The scientific evidence indicates radio frequency (RF) exposures that are at or below current U.S. safety limits do not cause health problems.
Nevertheless, RF safety is a serious matter. In fact, as recently as 2019, the FCC updated its regulations regarding RF safety given the concern of consumers over the safety of cellphone RF.
Electromagnetic radiation consists of waves of electric and magnetic energy moving together (that is, radiating) through space at the speed of light. Taken together, all forms of electromagnetic energy are referred to as the electromagnetic spectrum.
Radio waves and microwaves emitted by transmitting antennas are one form of electromagnetic energy. Often the term electromagnetic field or radiofrequency (RF) field may be used to indicate the presence of electromagnetic or RF energy.
An RF field has both an electric and a magnetic component (electric field and magnetic field), and it is often convenient to express the intensity of the RF environment at a given location in terms of units specific for each component.
The quantity used to measure how much RF energy is actually absorbed in a body is called the specific absorption rate (SAR). It is usually expressed in units of watts per kilogram (W/kg) or milliwatts per gram (mW/g).
In the case of whole-body exposure, a standing human adult can absorb RF energy at a maximum rate when the frequency of the RF radiation is in the range of about 80 and 100 MHz, meaning that the whole-body SAR is at a maximum under these conditions (resonance). Because of this resonance phenomenon, RF safety standards are generally most restrictive for these frequencies.
Biological effects that result from heating of tissue by RF energy are often referred to as “thermal” effects. Adhering to RF safety regulations are essential because it has been known for many years that exposure to very high levels of RF radiation can be harmful due to the ability of RF energy to rapidly heat biological tissue. This is the principle by which microwave ovens cook food.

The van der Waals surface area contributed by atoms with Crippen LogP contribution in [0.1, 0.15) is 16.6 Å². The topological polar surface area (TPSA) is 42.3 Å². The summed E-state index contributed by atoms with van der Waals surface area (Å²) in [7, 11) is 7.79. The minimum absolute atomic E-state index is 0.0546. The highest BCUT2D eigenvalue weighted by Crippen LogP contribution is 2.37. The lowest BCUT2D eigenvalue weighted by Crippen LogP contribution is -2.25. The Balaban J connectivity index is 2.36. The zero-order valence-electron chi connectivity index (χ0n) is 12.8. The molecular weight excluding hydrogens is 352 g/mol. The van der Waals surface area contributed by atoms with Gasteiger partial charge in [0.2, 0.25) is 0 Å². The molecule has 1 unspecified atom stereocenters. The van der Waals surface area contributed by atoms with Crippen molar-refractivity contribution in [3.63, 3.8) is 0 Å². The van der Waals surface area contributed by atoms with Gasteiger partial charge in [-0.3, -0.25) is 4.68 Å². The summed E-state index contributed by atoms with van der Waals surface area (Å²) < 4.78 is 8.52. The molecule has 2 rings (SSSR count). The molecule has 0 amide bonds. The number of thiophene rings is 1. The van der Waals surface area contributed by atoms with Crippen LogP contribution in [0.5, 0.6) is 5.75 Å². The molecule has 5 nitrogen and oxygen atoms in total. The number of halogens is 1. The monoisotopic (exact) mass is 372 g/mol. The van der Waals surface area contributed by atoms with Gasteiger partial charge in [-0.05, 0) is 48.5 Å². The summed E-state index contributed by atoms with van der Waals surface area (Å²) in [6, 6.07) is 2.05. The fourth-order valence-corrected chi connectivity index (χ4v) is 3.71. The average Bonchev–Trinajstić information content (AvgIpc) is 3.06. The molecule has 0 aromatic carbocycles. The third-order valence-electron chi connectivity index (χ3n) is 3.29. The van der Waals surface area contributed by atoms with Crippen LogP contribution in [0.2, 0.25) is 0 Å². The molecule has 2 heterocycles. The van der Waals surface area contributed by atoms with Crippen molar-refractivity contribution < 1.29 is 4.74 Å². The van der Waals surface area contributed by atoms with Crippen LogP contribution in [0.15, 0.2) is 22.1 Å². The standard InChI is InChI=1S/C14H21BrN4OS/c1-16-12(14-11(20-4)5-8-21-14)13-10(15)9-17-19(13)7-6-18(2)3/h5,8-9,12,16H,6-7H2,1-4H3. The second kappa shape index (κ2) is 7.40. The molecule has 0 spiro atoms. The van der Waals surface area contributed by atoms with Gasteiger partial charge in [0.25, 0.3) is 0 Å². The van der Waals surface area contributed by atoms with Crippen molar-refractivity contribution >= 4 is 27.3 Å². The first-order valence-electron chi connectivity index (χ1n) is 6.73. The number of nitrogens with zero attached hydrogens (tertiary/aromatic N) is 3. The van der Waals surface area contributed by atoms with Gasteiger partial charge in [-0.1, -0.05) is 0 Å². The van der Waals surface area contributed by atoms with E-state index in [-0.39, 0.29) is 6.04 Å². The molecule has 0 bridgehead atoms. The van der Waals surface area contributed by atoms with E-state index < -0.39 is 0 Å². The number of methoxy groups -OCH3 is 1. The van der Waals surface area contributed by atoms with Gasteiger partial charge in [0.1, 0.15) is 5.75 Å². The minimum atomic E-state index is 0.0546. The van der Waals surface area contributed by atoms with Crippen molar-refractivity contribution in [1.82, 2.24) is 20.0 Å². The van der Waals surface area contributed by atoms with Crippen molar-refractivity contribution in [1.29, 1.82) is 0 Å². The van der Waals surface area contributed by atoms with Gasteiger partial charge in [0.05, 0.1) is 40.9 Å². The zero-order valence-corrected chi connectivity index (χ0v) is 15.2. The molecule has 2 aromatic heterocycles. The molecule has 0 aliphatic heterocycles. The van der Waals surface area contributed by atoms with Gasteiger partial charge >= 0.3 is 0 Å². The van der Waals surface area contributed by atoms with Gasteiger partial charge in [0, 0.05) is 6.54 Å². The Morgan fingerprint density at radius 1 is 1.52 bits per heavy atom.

Tissue damage in humans could occur during exposure to high RF levels because of the body’s inability to cope with or dissipate the excessive heat that could be generated. Two areas of the body, the eyes and the testes, are particularly vulnerable to RF heating because of the relative lack of available blood flow to dissipate the excessive heat load
Want to learn more? Tonex offers RF Safety Training, a 2-day course for anyone who may encounter RF fields or RF exposure. RF Safety Training is also required training for employees and sub-contractors in the telecommunications industry.
Appropriate RF safety training like the type offered by Tonex teaches workers to recognize RF radiation hazards and control their exposure.
For more information, questions, comments, contact us.